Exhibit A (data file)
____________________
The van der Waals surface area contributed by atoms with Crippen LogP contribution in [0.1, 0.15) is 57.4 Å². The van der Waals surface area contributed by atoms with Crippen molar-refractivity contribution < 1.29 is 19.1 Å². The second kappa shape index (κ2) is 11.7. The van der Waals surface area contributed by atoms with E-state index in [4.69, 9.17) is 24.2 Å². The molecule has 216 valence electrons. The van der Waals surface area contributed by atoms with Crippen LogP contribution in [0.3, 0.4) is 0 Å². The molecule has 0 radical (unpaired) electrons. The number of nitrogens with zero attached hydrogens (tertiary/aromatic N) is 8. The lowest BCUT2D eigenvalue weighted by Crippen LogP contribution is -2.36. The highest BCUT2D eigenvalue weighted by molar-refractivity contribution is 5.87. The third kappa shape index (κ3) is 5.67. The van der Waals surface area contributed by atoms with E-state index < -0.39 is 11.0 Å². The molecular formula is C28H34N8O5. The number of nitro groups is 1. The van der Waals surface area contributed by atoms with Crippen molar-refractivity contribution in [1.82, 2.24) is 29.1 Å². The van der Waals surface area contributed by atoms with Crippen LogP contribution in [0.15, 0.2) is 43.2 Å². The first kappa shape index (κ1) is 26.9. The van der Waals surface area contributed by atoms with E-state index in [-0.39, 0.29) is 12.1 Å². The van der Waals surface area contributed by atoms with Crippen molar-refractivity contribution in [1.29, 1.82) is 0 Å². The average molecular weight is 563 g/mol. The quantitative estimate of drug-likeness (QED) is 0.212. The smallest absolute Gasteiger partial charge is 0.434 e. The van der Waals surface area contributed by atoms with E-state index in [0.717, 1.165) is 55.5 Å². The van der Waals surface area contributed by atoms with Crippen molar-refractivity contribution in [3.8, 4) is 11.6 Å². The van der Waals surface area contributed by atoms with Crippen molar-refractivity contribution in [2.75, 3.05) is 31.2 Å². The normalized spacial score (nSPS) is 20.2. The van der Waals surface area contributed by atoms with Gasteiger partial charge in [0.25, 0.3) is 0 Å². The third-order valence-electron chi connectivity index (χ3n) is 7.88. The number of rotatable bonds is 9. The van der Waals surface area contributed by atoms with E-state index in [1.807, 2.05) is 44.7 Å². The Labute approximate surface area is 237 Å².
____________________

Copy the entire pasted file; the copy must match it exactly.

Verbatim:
The van der Waals surface area contributed by atoms with Crippen LogP contribution in [0.1, 0.15) is 57.4 Å². The van der Waals surface area contributed by atoms with Crippen molar-refractivity contribution < 1.29 is 19.1 Å². The second kappa shape index (κ2) is 11.7. The van der Waals surface area contributed by atoms with E-state index in [4.69, 9.17) is 24.2 Å². The molecule has 216 valence electrons. The van der Waals surface area contributed by atoms with Crippen LogP contribution in [0.3, 0.4) is 0 Å². The molecule has 0 radical (unpaired) electrons. The number of nitrogens with zero attached hydrogens (tertiary/aromatic N) is 8. The lowest BCUT2D eigenvalue weighted by Crippen LogP contribution is -2.36. The highest BCUT2D eigenvalue weighted by molar-refractivity contribution is 5.87. The third kappa shape index (κ3) is 5.67. The van der Waals surface area contributed by atoms with E-state index < -0.39 is 11.0 Å². The molecular formula is C28H34N8O5. The number of nitro groups is 1. The van der Waals surface area contributed by atoms with Crippen molar-refractivity contribution in [1.82, 2.24) is 29.1 Å². The van der Waals surface area contributed by atoms with Crippen LogP contribution in [0.15, 0.2) is 43.2 Å². The first kappa shape index (κ1) is 26.9. The van der Waals surface area contributed by atoms with E-state index in [-0.39, 0.29) is 12.1 Å². The van der Waals surface area contributed by atoms with Crippen molar-refractivity contribution in [1.29, 1.82) is 0 Å². The average molecular weight is 563 g/mol. The quantitative estimate of drug-likeness (QED) is 0.212. The smallest absolute Gasteiger partial charge is 0.434 e. The van der Waals surface area contributed by atoms with E-state index in [0.717, 1.165) is 55.5 Å². The van der Waals surface area contributed by atoms with Crippen molar-refractivity contribution in [3.8, 4) is 11.6 Å². The van der Waals surface area contributed by atoms with Crippen molar-refractivity contribution in [2.75, 3.05) is 31.2 Å². The normalized spacial score (nSPS) is 20.2. The van der Waals surface area contributed by atoms with Gasteiger partial charge in [0.25, 0.3) is 0 Å². The third-order valence-electron chi connectivity index (χ3n) is 7.88. The number of rotatable bonds is 9. The van der Waals surface area contributed by atoms with E-state index in [1.807, 2.05) is 44.7 Å². The Labute approximate surface area is 237 Å².